Foster, Adjaye, Libeskind, Hadid or Kapoor – who will build London's Holocaust Memorial?
27 January is Holocaust Memorial Day. On that date in 2016 the UK government announced its plans to build a National Holocaust Memorial in Victoria Tower Gardens, next to the Palace of Westminster. On Friday (January 27) the ten shortlisted submissions for the memorial were revealed.
Big name architects such as Zaha Hadid, Foster + Partners, Studio Libeskind, Adjaye Associates and Caruso St John, are joined by other prominent cultural figures, including Anish Kapoor, Rachel Whiteread and Simon Schama.
The brief outlines the proposed monument “as a place for everyone to come to remember the Holocaust, as well as a focal point for annual national commemorations," as well as asserting "the United Kingdom’s commitment to stand up against prejudice and hatred.”
A more detailed brief outlines the need for a learning centre “that is emotionally powerful while offering visitors an opportunity to deepen their understanding of humanity’s darkest hour."
However, don’t expect a simple museum display. Instead this space “will use the architecture, design and interpretation to set the Memorial in context and to convey the magnitude of what happened, whilst ensuring visitors leave the site with a deeper understanding of the Holocaust and its victims.”
In response, Zaha Hadid Architects and Anish Kapoor have submitted a meteorite-like sculpture resting atop a subterranean learning centre, beside a neatly arranged grove of cypress trees. "Meteorites, mountains and stones are often at the centre of places of reflection, especially in the Jewish tradition. They call on the vastness of nature to be a witness to our humanity," they explain.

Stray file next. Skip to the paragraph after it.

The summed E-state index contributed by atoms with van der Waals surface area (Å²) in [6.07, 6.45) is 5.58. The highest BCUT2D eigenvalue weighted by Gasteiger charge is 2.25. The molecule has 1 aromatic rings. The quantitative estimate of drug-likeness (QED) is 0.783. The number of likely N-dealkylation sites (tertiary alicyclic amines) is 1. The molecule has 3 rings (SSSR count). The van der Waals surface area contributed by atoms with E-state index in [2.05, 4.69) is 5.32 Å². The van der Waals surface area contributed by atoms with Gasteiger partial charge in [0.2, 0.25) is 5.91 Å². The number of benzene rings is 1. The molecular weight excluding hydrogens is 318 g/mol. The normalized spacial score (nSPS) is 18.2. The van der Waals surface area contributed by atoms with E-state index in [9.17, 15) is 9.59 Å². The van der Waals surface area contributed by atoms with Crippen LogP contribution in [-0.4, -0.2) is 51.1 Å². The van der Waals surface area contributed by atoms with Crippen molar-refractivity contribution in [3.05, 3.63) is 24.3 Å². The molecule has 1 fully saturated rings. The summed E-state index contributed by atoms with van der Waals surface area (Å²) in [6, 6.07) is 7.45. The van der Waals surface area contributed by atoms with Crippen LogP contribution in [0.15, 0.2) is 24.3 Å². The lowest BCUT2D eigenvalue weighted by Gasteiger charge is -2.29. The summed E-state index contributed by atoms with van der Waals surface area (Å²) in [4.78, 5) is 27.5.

Foster + Partners, working with the Israeli artist Michal Rovner, as well as the British historian Simon Schama, has drawn up plans for a train-track-like ramp, also leading down into an underground chamber.
Adjaye architects, in collaboration with the Israeli architect and designer Rob Arad, has created a closely integrated memorial and learning centre. “Through a careful sequencing of highly immersive spaces that intentionally juxtapose moments of solitary engagement with moments of collective gathering,” says this team. “Our design envelops the visitor in the physical, intellectual and emotional experience of the Holocaust.”
Studio Libeskind and Haptic Architects also plan to dig into the grounds of Victoria Tower Gardens, creating a “wide timber ramp, passing through this plane into the underground,” say the architects. “Once inside, the visitor descends into darkness along a continuous trajectory, the path illuminated by light cast from the contents of the exhibitions.
Rachel Whiteread and Caurso St John, working with the UK artist Marcus Taylor, has, by contrast, submitted a two part plan: “a cast, translucent sculpture above ground and a series of large chambers below ground,” says the team. “The sculpture [which appears to mimic Victoria Tower Gardens’ neo-Gothic Buxton Memorial] brings natural light into the largest and most memorable of these spaces – the ‘Hall of Voices’ – where visitors will hear the accounts of Holocaust survivors and discover directly the network of lives, places and emotional bonds that were destroyed.”
The jury plan to announce the winning proposal this summer. For more breathtaking works of contemporary architecture order a copy of MAD Works by MAD Architects; for greater insight into site-specific artworks get Art & Place.